September 29th, Day #42 - John 21:1-14

start here

That disciple whom Jesus loved therefore said to Peter, "It is the Lord!" When Simon Peter heard that it was the Lord, he put on his outer garment, for he was stripped for work, and threw himself into the sea. – John 21:7

Peter wouldn’t let the obstacle of the sea stand between him and Jesus. 

What spiritual habits have you built over the last several weeks as you have journeyed with Jesus? 

What obstacles do you foresee that might keep you from spending time with Him? 

What are you going to do to ensure they don’t get between you and Jesus?

game on

Read John 21:1-14

You may feel like the disciples in today’s passage; you’ve been fishing all night and have nothing to show for it! Perhaps you’ve been job hunting with no apparent success. You may have invested time and energy in teaching Sunday school or praying daily for a family member to come to the Lord, and feel like you have little to show for it. Be faithful, don’t give up! Listen to the voice of the Lord. Jesus WILL show up; maybe not exactly like He did for the disciples, but in His way and in His time! He will answer your prayer, not always as hoped for, but in a way that brings glory to Him.

Today’s passage also reminds us that the “main event” is not what Jesus can do for us, but in knowing and experiencing Christ through our challenges or trials. As with the disciples, the sweetest thing was not the impressive catch of fish, but the invitation to join the Lord for a barbeque on the beach! Peter understood this and dove into the water to reach Jesus first. May we have that same desire and excitement to spend time with the Master!

your move

Let’s look to what God wants to say directly to you today through John 21:1-14.


Scripture: What verse or phrases do you find yourself re-reading?


Observation: Where is the disciples’ focus at the start of this passage? Where does it end? What helped them change focus during this time?


Application: Sometimes we get so focused on what we are used to doing, that we do it without inviting Jesus into it, much like the disciples here. What in life right now are you desperate to figure out or manage?

Prayer: Invite Jesus into those areas where you are desperate. Ask Him for wisdom, assurance, presence, insight, joy, trust, or whatever you need. Spend some time with Jesus, enjoying His presence.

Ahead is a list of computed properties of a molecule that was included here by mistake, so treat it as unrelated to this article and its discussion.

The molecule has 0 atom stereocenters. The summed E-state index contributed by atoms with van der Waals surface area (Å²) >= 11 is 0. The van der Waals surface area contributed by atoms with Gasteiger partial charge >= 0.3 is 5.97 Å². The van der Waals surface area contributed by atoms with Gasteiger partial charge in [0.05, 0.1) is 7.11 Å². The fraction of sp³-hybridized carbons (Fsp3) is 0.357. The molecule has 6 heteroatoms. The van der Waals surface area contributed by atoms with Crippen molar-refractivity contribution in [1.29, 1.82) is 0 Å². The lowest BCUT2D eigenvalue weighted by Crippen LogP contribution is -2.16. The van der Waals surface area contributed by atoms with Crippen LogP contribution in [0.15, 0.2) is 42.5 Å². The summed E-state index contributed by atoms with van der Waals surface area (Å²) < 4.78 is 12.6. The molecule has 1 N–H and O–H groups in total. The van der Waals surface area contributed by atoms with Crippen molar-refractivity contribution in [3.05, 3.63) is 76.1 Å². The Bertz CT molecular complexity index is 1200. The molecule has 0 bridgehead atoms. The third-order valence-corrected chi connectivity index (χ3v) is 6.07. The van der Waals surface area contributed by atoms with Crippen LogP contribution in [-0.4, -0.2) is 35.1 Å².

bonus round

While the resurrected Jesus appeared to his followers in Jerusalem according to John and Luke (Luke 24; John 20), the other Gospels point to Galilee as the place where they will meet him. Mark 16:7 (cf. Matt. 28:7) records the words of an angel, “But go, tell his disciples and Peter, ‘He is going ahead of you into Galilee. There you will see him, just as he told you.’ ” This suggests no contradiction. The disciples have simply been instructed to return to what had been their "base" throughout Jesus' ministry and there receive further instructions. In John's narrative, Jesus appeared already on Easter Sunday and then eight days later; now he appears a third (and final) time on the shore of Galilee. John 21:14 helpfully numbers these appearances.


The Sea of Tiberias is the Sea of Galilee, about seventy-five miles north of Jerusalem and surrounded by the hills of Galilee and Golan (see comments on 6:1). The fishing villages of Bethsaida and Capernaum are here - both significant residences of leading disciples. Peter is from Bethsaida (Heb. "house of fish," see 1:44), and he decides to return to his long-neglected work of fishing. Other disciples are there too, even though some are not from the region (Nathanael is from Cana); the seven listed in 21:2 decide to join Peter for a night's fishing.


The best fishing can be found in the early hours before sunrise (NIV "night"), and families generally worked together in pairs (cf. Luke 5:2). Two boats generally used compound nets (trammel nets) that would encircle a school of fish by setting them up vertically with cork floaters on one edge and stone or metal sinkers on the other. Once the school was surrounded, the net was tightened by the boats and the men would throw "cast nets" (about ten feet across), bearing lead sinkers over the unwary fish. These filled nets would either be emptied by a swimmer or pulled into the boat while many of the other fish would get caught in the net wall surrounding them. Peter's boat is using this method in the shallow water about a hundred yards from shore (21:8), and it is likely that he is diving into the sea checking the cast nets (21:7).